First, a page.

Yesterday, things got a bit out of hand in the land of Stream of Consciousness. It left Beverly- well, practically speechless. The good news is it all started when I met a new friend for coffee. We were going to meet around the corner at TeaGschwendner where they have over 300 varieties of tea and no coffee but they weren’t open yet so we settled on Starbucks. My tolerance for substances that alter my brain chemistry is practically zip, so sadly or not, I’m never been able to be a hard rockin’ space cadet or a hyped-up over achieving Type A. Tea, mostly lower caffeine varietals, a nice cocktail or glass of wine- that’s my Midwestern limit.
So! I met this lovely woman, an architectural photographer and mother of two, to talk about joining her book group. And, although I felt all anxious and ‘what to wear’, it was a delightful hour of conversation. She has two children, much younger but with the same distant spacing as mine. Her friends sound like the sort of women I would like to get to know- a landscape architect, a woman who works professionally on arts councils for Chicago, a teacher, a brave 50 year old who has adopted a baby. They have had a long standing book group and she invited me to the next meeting. It’s on the 51st floor of someone’s high-rise; very different from the water level meetings convened at Wit’s End but I am pushing myself forward here, to the best of my ability. Oh, how I miss BCMA.
They are reading The Return of the Native by Thomas Hardy and I have a sneaky feeling that’s not out on video, so, darn, I guess I have to read it. It’s entirely possible I owned this book but it didn’t make the moving cut and now I have to go to Borders and that means relinquishing my parking spot. That’s a fate worse than the dentist, believe me. Michelle may have been trying to be helpful when she sent me a link for a guy selling 3,000 individual books on ebay but I’m just left stunned thinking about someone who has time to type out this listing.This is someone whose life I don’t envy- a guy surrounded by 3000 too many books and access to ebay.
Life is definitely perking up over here. After I got all jacked up on coffee the window covering people came to deliver the new shades for kitchen and bedroom. In my past life I used neither keys nor window coverings- the place was safe and I was surrounded by nothing but garden and trees. The first day here I shrieked, "Yakkkk!" and tore down the medieval brocade drapes in the bedroom and tossed them in the alley. At 3 am the next morning I looked like one of those stunned cartoon characters with eyeballs hanging out on springs because the neighbor’s security light-WHICH NEVER GOES OFF- was blinding me. The next afternoon I had the shade guy come and measure and then, because Rich was already out of town on business and I was cranky and didn’t care how much they charged his card, I went ahead and ordered the silk dupioni roman shades with room darkening liner.
When Rich got home last night he said, "Wow! Those are the best ever! They’re beautiful! You are just making this place feel so good!" Wait ’til he sees his bank statement.
Yesterday I met a friend, joined a book group, got new shades, and then I went to open knitting night at the Knitting Workshop around the corner. All the women there were fun and informative and mostly better knitters. I’m frustrated with following these lace patterns so I’m going to temporarily retreat to an easier project.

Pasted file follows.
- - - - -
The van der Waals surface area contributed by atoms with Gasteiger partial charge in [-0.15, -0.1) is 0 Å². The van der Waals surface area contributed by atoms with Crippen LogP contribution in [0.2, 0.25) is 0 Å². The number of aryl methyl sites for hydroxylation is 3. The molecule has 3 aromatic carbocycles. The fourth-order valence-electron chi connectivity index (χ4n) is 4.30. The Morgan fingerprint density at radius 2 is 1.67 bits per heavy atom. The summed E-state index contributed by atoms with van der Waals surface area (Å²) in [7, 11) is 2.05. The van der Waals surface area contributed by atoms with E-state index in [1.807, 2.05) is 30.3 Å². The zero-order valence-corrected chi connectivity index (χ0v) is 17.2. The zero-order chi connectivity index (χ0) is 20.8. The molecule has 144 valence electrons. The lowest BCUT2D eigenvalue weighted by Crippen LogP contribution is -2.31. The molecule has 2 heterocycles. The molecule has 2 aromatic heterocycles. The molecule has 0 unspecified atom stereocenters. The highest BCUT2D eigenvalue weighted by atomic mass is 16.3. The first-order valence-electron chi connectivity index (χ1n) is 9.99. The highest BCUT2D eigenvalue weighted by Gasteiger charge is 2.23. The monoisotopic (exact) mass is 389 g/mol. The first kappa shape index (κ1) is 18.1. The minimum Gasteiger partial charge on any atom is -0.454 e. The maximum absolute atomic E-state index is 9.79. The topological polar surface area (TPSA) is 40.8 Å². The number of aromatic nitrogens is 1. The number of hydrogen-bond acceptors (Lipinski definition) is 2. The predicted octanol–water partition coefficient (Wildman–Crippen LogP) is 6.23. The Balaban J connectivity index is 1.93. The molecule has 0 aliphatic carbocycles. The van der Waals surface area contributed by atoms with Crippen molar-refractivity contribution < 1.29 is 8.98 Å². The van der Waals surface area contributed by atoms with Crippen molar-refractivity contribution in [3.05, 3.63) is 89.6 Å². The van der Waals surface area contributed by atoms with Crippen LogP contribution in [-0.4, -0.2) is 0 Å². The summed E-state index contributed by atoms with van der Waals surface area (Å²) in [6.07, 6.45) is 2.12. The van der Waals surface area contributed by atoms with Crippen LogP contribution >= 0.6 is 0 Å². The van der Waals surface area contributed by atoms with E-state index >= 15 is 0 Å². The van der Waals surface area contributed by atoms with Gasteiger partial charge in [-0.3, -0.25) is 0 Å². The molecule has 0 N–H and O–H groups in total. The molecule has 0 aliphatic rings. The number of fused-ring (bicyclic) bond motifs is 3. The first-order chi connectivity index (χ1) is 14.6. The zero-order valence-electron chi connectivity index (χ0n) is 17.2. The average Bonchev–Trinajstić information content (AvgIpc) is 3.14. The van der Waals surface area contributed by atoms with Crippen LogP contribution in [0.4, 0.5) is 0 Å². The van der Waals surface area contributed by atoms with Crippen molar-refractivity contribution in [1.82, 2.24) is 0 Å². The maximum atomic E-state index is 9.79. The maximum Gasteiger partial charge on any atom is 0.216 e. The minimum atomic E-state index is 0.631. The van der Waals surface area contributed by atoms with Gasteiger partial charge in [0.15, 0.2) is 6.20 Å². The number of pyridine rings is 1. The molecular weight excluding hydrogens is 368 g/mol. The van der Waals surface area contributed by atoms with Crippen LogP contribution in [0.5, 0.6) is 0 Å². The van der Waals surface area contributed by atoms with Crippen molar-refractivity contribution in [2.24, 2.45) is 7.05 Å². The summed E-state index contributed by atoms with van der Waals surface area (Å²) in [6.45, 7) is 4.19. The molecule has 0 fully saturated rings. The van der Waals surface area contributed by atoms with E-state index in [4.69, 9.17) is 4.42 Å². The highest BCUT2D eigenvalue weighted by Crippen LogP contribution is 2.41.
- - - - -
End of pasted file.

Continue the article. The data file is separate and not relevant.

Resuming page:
Then I went out to a late dinner with my sweet husband and slept like a baby. When I woke up, he was gone off on business again- this time for a full week- and I’m sitting here thinking there must be something around here that needs improving or replacing.
acer macrophyllum! Bonnie and Michele hit the nail on the head: Big Leaf Maple, also known as Pacific Maple. This Maple is less hard than it’s eastern growing cousin (cleverly named the Eastern Hard Maple). The thing about acer macrophyllum is, because it is slightly less dense, the fibers and spaces between the fibers can be more easily "pushed around" by natural forces as the tree grows, resulting in an uneven grain. Depending on the growing conditions, about one out of four trees show significant patterning in the grain of the wood when cut. The patterning can range from "bird’s eye" to "flaming" to "quilting." Quilted Maple is usually considered to be the most figural or decorative. Most figured woods are used as veneers- thin sheets of wood adhered to the underlying wood- in furniture. These highly decorative maple woods are also used in the construction of string instruments.
I wish I knew more about how, precisely, the fibers get compressed in such a way that these patterns are formed. I would also like to know whether they run all the way through the trunk of the tree. I’ve read some discussion about the best way to mill these boards to maximize the grain and there’s debate about whether it’s best quarter sawn or straight planed. Maybe Hoss, son of a lumberjack, might know more or someone like FC, Wayne or Pablo.
Anyway, I showed you my mantle here at the Escher house. It’s a stunning piece of acer macrophyllum. It’s a curved arch, about 8 inches thick and 6 feet long. It’s solid, no veneers. And that makes me wonder what that mantle looked like back when it was a living breathing tree. Some tree.
It’s Ark Day but the cats are laying low as it’s cool and overcast and Sophie spent the night rummaging through Rich’s suitcase so she’s tuckered out. More good news is that birds have found the feeders and now my courtyard is full of happy sparrows. In the relative scheme of feeding that’s a big step down from goldfinches and downy woodpeckers and hummers but at least they’re not pigeons. Yet. (Remember that Tom Lehrer song, "Poisoning Pigeons in the Park"?) But it’s early, so maybe some other species will find their way over my brick wall.
So, Bonnie. What was the Ark made out of? Gopher wood? What is that?